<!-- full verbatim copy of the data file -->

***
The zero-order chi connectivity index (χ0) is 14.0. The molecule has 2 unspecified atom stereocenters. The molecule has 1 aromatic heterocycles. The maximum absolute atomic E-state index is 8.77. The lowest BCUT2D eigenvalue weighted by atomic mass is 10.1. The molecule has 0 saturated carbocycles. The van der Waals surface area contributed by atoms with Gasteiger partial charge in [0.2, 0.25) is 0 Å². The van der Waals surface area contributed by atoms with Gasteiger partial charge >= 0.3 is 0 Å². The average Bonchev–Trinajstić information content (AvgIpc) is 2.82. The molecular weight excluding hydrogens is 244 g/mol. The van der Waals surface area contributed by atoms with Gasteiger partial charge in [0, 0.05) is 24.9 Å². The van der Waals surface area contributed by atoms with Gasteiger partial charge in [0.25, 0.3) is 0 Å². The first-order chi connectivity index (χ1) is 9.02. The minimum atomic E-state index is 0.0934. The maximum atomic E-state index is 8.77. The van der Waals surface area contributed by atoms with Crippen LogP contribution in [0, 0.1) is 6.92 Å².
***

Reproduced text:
The zero-order chi connectivity index (χ0) is 14.0. The molecule has 2 unspecified atom stereocenters. The molecule has 1 aromatic heterocycles. The maximum absolute atomic E-state index is 8.77. The lowest BCUT2D eigenvalue weighted by atomic mass is 10.1. The molecule has 0 saturated carbocycles. The van der Waals surface area contributed by atoms with Gasteiger partial charge in [0.2, 0.25) is 0 Å². The van der Waals surface area contributed by atoms with Gasteiger partial charge >= 0.3 is 0 Å². The average Bonchev–Trinajstić information content (AvgIpc) is 2.82. The molecular weight excluding hydrogens is 244 g/mol. The van der Waals surface area contributed by atoms with Gasteiger partial charge in [0, 0.05) is 24.9 Å². The van der Waals surface area contributed by atoms with Gasteiger partial charge in [0.25, 0.3) is 0 Å². The first-order chi connectivity index (χ1) is 9.02. The minimum atomic E-state index is 0.0934. The maximum atomic E-state index is 8.77. The van der Waals surface area contributed by atoms with Crippen LogP contribution in [0, 0.1) is 6.92 Å².